There are many roadblocks and hurdles that block the path for true Sales and Marketing alignment. Oftentimes it seems like the two departments are competing entities rather than members of the same team striving towards the same goals. Overcoming the obstacles that divide and cause disharmony requires a level of honest self-assessment. And, as with any exercise designed to increase collaboration and reduce friction, the first step is identifying a problem.
One of the major disconnects that occurs between Marketing and Sales is the struggle to stay consistent with branding and messaging. Developing a brand and a voice is obviously critical for every organization – Harvard Business Review reports that 64% of survey respondents cited having shared values as the reason they established a relationship with the brand – but the degree to which each department invests in this endeavor can, and does, vary.
The difference is a result of job function and sensibilities. Marketing invests hundreds of hours of hard work to develop and propagate a brand that resonates with buyers. This requires planning, research, and execution on a carefully crafted plan. The result, then, is something that Marketing is deeply invested in and cares about maintaining. Sales on the other hand is primarily concerned with meeting buyers’ needs and guiding them through their journey to ultimately close new business. These aren’t necessarily diametrically-opposed interests, but these different goals can result in inconsistencies.
Sales may not be as committed to maintaining consistent branding as they move to close deals. If a piece of content is slightly out-of-date in terms of messaging or branding but a fit for the situation they might find it beneficial to send anyways – especially with Marketing often too busy to fulfill one-off requests. As such, an understandable situation can lead to a growing rift between the two departments; Marketing starts to view Sales as too care-free and Sales views Marketing as inflexible and domineering about branding.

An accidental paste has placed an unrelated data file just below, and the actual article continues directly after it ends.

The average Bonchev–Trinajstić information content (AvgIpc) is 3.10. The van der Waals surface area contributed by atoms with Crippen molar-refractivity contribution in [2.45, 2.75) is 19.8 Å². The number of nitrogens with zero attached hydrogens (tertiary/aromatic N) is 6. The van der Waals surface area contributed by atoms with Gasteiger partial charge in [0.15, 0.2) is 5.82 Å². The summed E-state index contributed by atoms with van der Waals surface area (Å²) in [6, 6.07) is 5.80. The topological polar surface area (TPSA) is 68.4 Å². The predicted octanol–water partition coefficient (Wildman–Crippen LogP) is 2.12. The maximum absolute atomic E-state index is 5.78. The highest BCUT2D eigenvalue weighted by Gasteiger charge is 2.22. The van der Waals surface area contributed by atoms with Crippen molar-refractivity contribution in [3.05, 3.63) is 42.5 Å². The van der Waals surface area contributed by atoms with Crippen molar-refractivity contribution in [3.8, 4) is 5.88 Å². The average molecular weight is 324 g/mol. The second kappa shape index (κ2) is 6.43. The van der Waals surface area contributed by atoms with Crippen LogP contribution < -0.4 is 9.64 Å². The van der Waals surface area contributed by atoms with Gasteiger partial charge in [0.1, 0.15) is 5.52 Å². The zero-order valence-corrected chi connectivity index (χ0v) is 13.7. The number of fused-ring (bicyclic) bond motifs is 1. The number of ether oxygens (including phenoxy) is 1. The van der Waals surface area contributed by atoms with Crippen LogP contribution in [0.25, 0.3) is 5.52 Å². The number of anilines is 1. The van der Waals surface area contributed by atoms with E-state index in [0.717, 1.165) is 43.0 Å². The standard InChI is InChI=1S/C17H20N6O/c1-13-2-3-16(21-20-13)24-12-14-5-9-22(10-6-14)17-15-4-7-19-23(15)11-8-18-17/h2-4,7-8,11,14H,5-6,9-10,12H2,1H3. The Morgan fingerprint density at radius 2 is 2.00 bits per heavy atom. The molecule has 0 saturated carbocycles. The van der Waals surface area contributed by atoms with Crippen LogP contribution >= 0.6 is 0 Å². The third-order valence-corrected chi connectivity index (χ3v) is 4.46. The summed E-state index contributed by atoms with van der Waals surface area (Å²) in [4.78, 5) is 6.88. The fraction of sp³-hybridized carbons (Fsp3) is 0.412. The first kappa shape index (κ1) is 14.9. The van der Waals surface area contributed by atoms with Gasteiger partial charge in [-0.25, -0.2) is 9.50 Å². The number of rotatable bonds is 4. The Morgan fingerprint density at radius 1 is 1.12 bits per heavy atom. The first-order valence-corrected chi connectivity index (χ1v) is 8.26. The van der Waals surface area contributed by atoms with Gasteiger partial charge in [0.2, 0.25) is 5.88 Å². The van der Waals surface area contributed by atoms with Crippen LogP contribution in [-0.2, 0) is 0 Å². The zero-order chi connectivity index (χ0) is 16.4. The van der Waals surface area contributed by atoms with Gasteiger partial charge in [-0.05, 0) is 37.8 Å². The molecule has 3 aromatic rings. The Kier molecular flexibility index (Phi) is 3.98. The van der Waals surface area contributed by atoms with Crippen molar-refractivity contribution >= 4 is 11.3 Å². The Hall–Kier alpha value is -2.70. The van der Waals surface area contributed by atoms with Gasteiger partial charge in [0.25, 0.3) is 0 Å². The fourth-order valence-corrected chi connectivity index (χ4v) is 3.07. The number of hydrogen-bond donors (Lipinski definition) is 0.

To resolve any potential issues here are some steps Marketing can take to keep Sales on-brand; and ultimately, improve Sales and Marketing alignment.
1) Store content in one easily accessible, searchable repository.
One of the first steps any organization can take is also one of the more difficult tasks to undertake. To ensure that every piece of content that is used externally is up-to-date, a central library needs to exist. This library should house every piece of content an organization has and would use in the future.
What makes this difficult is that very often content is housed in a number of disparate places, and attempting to track down each and every piece can be time-consuming and rage-inducing. Even beginning to try and find what systems are in place to store content can require dozens of conversations and hours of digging for files.
But the rewards for finding the content and transferring it to one centralized location are nearly limitless. For starters, Ring DNA found that sales reps spend 30 hours a month just searching for and creating content. That inability to find content is instantly alleviated with a content library, and Sales can spend time doing what they do best: selling.